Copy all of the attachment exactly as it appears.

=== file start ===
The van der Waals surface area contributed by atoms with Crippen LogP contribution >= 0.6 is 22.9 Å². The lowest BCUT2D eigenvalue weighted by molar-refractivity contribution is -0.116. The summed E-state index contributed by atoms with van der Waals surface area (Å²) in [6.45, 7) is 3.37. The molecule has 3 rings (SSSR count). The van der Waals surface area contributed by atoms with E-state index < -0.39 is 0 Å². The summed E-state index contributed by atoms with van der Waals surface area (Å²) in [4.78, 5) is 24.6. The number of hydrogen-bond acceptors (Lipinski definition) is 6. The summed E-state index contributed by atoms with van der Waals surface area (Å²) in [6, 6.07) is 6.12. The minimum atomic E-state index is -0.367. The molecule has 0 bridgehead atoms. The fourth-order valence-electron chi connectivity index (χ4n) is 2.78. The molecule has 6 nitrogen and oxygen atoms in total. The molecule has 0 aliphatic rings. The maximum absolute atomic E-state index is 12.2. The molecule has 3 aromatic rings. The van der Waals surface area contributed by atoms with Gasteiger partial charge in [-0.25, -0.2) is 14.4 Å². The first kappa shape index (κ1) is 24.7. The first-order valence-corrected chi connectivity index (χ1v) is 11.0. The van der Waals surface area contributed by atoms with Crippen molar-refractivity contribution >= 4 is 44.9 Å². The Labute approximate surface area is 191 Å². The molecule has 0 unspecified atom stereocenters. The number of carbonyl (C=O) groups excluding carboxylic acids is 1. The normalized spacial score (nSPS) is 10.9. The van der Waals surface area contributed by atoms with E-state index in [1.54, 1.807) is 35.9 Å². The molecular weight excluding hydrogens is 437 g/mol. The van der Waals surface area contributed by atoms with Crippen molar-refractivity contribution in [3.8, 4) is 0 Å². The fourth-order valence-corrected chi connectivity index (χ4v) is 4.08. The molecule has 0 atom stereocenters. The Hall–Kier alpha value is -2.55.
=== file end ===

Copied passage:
The van der Waals surface area contributed by atoms with Crippen LogP contribution >= 0.6 is 22.9 Å². The lowest BCUT2D eigenvalue weighted by molar-refractivity contribution is -0.116. The summed E-state index contributed by atoms with van der Waals surface area (Å²) in [6.45, 7) is 3.37. The molecule has 3 rings (SSSR count). The van der Waals surface area contributed by atoms with E-state index < -0.39 is 0 Å². The summed E-state index contributed by atoms with van der Waals surface area (Å²) in [4.78, 5) is 24.6. The number of hydrogen-bond acceptors (Lipinski definition) is 6. The summed E-state index contributed by atoms with van der Waals surface area (Å²) in [6, 6.07) is 6.12. The minimum atomic E-state index is -0.367. The molecule has 0 bridgehead atoms. The fourth-order valence-electron chi connectivity index (χ4n) is 2.78. The molecule has 6 nitrogen and oxygen atoms in total. The molecule has 0 aliphatic rings. The maximum absolute atomic E-state index is 12.2. The molecule has 3 aromatic rings. The van der Waals surface area contributed by atoms with Gasteiger partial charge in [-0.25, -0.2) is 14.4 Å². The first kappa shape index (κ1) is 24.7. The first-order valence-corrected chi connectivity index (χ1v) is 11.0. The van der Waals surface area contributed by atoms with Crippen molar-refractivity contribution >= 4 is 44.9 Å². The Labute approximate surface area is 191 Å². The molecule has 0 unspecified atom stereocenters. The number of carbonyl (C=O) groups excluding carboxylic acids is 1. The normalized spacial score (nSPS) is 10.9. The van der Waals surface area contributed by atoms with E-state index in [1.54, 1.807) is 35.9 Å². The molecular weight excluding hydrogens is 437 g/mol. The van der Waals surface area contributed by atoms with Crippen molar-refractivity contribution in [3.8, 4) is 0 Å². The fourth-order valence-corrected chi connectivity index (χ4v) is 4.08. The molecule has 0 atom stereocenters. The Hall–Kier alpha value is -2.55.